The path to fixing the Metro Moore County Jail has been fast tracked since the jail failed its annual state inspection this past summer for the first time in its 25-year history.
On Monday night, the Metro Lynchburg Moore County Council voted unanimously to approve a $1.3 million improvement/upgrade to the jail that should get the county out of hot water with the state-ran Tennessee Corrections Institute (TCI).
In November, the Council’s five-member Budget Committee — Coleman March (1st Dist.), Wayne Hawkins (2nd Dist.), Gordon Millsaps (3rd Dist.), David Boyce (4th Dist.) and Tommy Brown, Chair (5th Dist.) —voted 5-0 to approve the measure, sending it before the council for the first reading at the November meeting.
The second reading was held on Dec. 1 and the required third and final reading was held Monday night. After hearing briefly from Brown, the council quickly passed the measure and moved along to other business.
“Basically it’s just going to the architect and the contractor now,” said Mayor Sloan Stewart. “They will submit the plant to TCI for approval. Who knows when they will give their stamp of approval.”
Stewart said the project is now in the hands of the TCI and added that while there was a deadline to submit a plan, “there’s not a deadline for completion of the project.”
Many members of the council expressed their displeasure of the state mandate — a TCI directive — that is requiring an expensive overhaul of the county jail.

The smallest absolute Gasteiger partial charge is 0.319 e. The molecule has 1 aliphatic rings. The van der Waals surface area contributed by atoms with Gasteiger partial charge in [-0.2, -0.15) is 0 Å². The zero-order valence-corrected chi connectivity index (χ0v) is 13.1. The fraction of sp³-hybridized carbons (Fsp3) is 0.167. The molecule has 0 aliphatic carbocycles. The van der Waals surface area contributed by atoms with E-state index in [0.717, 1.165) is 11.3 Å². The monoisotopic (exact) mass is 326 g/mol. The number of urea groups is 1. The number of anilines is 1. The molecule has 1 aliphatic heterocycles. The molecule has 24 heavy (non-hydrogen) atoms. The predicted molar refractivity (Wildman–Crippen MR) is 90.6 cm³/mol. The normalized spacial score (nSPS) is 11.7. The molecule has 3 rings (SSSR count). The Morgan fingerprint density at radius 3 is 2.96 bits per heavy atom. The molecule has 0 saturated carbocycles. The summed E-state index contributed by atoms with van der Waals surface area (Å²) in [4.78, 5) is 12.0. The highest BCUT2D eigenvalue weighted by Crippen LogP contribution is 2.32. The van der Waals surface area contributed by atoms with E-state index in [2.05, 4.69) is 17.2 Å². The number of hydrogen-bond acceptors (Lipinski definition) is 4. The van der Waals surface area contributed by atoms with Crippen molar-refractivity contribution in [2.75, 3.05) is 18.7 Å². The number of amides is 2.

Surrounding counties are in similar situations, with Lincoln County adding 250 beds to its jail at a cost of more than $7 million and Coffee County adding approximately 400 beds to its jail.
According to county officials, both of those jails will be at near capacity conditions by the time the additions are finished. That’s a struggle that effects Moore County as well. Because of limited space, Moore County Sheriff Mark Logan is unable to transfer female inmates from its small but over-populated female sector.
And the tightening of the TCI regulations has simply put the county in a bind. Without a remedy — or at least a plausible plan in place — the fear was that the jail could be decommissioned. While the jail would still be functional, Moore County Sheriff Mark Logan told the council that a scenario such as that could open the county up to a number of frivolous lawsuits by inmates.
At its regular November meeting, Logan presented Council members with a detailed estimate from Bell & Associates Construction outlining the costs and requirements, which were based on a conceptual sketch from Cope Associates, Inc. Architecture.
That price tag is $1,353,530. Once started, the construction is estimated to take around seven months and should satisfy the state’s new codes for correctional facilities.
—ROBERT HOLMAN, editor & publisher